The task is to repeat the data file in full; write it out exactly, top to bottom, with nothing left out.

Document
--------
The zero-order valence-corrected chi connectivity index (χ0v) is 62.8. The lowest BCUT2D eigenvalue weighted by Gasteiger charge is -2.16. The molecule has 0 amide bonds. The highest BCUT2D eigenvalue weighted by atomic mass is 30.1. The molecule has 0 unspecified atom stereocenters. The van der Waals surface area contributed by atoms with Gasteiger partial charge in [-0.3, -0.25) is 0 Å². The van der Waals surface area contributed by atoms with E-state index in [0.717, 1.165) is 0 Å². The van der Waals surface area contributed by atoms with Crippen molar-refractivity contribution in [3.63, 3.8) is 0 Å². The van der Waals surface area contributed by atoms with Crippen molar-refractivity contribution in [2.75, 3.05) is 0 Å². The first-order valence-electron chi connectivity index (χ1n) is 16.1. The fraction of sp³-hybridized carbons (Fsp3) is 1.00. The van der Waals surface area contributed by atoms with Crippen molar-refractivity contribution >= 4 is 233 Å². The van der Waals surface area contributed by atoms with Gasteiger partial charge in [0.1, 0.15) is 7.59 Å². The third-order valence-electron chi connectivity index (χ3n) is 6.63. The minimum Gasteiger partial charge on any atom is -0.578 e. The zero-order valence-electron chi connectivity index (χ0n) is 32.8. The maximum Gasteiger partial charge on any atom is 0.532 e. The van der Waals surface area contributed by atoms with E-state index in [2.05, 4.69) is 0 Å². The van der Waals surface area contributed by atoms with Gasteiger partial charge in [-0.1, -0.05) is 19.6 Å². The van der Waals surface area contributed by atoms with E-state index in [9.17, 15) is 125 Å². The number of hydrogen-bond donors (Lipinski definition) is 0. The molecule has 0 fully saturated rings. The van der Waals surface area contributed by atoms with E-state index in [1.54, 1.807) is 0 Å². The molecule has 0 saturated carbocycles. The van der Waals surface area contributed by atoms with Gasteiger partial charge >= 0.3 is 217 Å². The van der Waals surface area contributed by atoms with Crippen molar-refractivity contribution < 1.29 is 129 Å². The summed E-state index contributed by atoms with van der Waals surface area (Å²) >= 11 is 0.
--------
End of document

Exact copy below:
The zero-order valence-corrected chi connectivity index (χ0v) is 62.8. The lowest BCUT2D eigenvalue weighted by Gasteiger charge is -2.16. The molecule has 0 amide bonds. The highest BCUT2D eigenvalue weighted by atomic mass is 30.1. The molecule has 0 unspecified atom stereocenters. The van der Waals surface area contributed by atoms with Gasteiger partial charge in [-0.3, -0.25) is 0 Å². The van der Waals surface area contributed by atoms with E-state index in [0.717, 1.165) is 0 Å². The van der Waals surface area contributed by atoms with Crippen molar-refractivity contribution in [3.63, 3.8) is 0 Å². The van der Waals surface area contributed by atoms with Crippen molar-refractivity contribution in [2.75, 3.05) is 0 Å². The first-order valence-electron chi connectivity index (χ1n) is 16.1. The fraction of sp³-hybridized carbons (Fsp3) is 1.00. The van der Waals surface area contributed by atoms with Crippen molar-refractivity contribution >= 4 is 233 Å². The van der Waals surface area contributed by atoms with Gasteiger partial charge in [0.1, 0.15) is 7.59 Å². The third-order valence-electron chi connectivity index (χ3n) is 6.63. The minimum Gasteiger partial charge on any atom is -0.578 e. The zero-order valence-electron chi connectivity index (χ0n) is 32.8. The maximum Gasteiger partial charge on any atom is 0.532 e. The van der Waals surface area contributed by atoms with E-state index in [2.05, 4.69) is 0 Å². The van der Waals surface area contributed by atoms with Gasteiger partial charge in [-0.1, -0.05) is 19.6 Å². The van der Waals surface area contributed by atoms with E-state index in [9.17, 15) is 125 Å². The number of hydrogen-bond donors (Lipinski definition) is 0. The molecule has 0 fully saturated rings. The van der Waals surface area contributed by atoms with E-state index in [1.54, 1.807) is 0 Å². The molecule has 0 saturated carbocycles. The van der Waals surface area contributed by atoms with Gasteiger partial charge >= 0.3 is 217 Å². The van der Waals surface area contributed by atoms with Crippen molar-refractivity contribution < 1.29 is 129 Å². The summed E-state index contributed by atoms with van der Waals surface area (Å²) >= 11 is 0.